Luke Cage History: From Hero for Hire to Hollywood
TV, Comic Books
You all know that comics could once be had for one, thin dime. Did you know, however, that some comics hit the racks priced at a mere 5 cents? Let’s take a look at some of them:
Nickel Comics #1 is a 1938 one-shot from Dell. The book was from an era when format and size were still in the experimental stages. This one measured 7.5″ x 5.5″ and totaled 64 pages, bearing a soft cardboard cover. As for content, the book contains black-and-white “Bobby and Chip” comics by Otto Messmer (of Felix the Cat fame) as well as comic strips with names like Bob the Bugler and Wyoming Willy. This book also included assorted games and puzzles; features that would continue to appear in comic books from time to time.
War Victory Comics #1 (Harvey, 1942) is a bit of an odd one. First, it claims that all profits are going to the USO and Army and Navy relief funds. I wonder why they decided to offer up a book with such a slim profit margin if they were trying to raise funds. The second thing that strikes me as odd is that this series continued as a 10 cent series, with a stereotypical ‘Heroes at War’ theme with a hero named Captain Cross who carried around plasma. This initial book included a message from FDR on the back cover and a Shirley Temple photo frontispiece. Harvey’s heart was obviously in the right place.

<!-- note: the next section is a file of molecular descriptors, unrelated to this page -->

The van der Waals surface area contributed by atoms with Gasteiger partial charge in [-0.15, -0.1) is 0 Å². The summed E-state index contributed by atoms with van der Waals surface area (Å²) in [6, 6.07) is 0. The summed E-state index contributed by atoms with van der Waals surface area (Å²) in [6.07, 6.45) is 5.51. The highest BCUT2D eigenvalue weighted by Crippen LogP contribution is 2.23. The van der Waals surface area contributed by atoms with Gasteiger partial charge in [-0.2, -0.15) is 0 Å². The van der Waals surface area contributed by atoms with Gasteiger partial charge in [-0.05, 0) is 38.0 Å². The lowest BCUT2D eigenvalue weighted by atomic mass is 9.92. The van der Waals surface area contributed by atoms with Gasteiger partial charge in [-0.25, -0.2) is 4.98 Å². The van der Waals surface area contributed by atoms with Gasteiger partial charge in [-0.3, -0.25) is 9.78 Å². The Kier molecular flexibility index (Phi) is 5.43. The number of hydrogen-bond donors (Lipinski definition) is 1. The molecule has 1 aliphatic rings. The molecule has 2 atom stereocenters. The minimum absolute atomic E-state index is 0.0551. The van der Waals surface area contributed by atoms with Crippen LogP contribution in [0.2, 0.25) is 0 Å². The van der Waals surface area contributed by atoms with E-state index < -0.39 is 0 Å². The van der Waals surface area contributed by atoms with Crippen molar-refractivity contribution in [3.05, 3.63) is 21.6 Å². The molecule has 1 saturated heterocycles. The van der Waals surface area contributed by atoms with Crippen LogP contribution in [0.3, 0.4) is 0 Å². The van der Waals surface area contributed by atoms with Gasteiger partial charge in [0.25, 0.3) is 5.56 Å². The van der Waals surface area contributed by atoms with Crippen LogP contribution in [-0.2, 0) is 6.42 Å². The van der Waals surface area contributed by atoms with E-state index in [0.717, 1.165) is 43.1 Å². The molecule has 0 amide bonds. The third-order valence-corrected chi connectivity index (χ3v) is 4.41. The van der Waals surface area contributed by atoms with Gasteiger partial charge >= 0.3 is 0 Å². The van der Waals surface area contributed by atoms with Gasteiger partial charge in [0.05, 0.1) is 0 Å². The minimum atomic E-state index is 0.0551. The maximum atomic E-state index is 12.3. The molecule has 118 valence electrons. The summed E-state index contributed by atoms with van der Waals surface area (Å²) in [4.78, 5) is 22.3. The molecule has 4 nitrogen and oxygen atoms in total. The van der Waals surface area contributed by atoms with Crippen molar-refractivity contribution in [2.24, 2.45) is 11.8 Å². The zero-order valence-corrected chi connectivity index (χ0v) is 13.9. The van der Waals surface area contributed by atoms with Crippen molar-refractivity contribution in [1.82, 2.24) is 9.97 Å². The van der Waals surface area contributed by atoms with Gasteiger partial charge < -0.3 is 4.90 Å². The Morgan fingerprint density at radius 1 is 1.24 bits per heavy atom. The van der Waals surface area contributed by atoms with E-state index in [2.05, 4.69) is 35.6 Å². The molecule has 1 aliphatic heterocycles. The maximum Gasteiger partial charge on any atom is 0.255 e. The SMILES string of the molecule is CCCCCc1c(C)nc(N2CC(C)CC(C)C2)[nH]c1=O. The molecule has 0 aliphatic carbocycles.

Fawcett’s Nickel Comics is, for my money, the King of all 5 cent titles. It had the dimension of a regular comic book, but only contained 36 pages, whereas 10 cent Fawcett titles from 1940 had 68 pages. I’ve only ever owned one of these, and it really felt very slim as compared to other Golden Age books. Each and every issue featured a great Jack Binder Bulletman cover. Fawcett must have felt that greater profits could be had at the 10 cent price point, as Nickel Comics was cancelled after 8 issues and Bulletman was shipped over to Master Comics.
In 1950 a new publisher, Nation-Wide launched a number of titles priced at 5 cents. Much like Dell’s earlier series, these were smaller comics, measuring 5″ x 7.25″ and contained 52 pages – the standard length at that time. Nation-Wide had books in a number of genres including funny animal (Do-Do Comics), western (Lucky Star) and superhero (Captain Atom). Lucky Star is notable for the fact that Jack Davis contributed much of the art. I can’t quite place the Captain Atom artist – anyone have any ideas? In the end, Nation-Wide’s experiment did not last more than a couple of years.
The most recent 5 cent series was a late 60s underground comic entitled Moonchild #1. This was the creation of Nicola Cuti, who went on to be a very story writer and editor for Charlton Comics. He’s also the co-creator, along with Joe Staton, of E-Man. I’m guessing that was Cuti’s home address at the time right there on the cover. It was a slightly smaller book 6.75″ x 9.5″, and had a small press run of 1,000 copies. Moonchild fans suffered through hyperinflation as subsequent issues were priced at 25 cents and 50 cents.
5 cent comics never really took off, but these do represent a nice little corner in comic book history. For more comic book chatter – check out my blog: Seduction of the Indifferent
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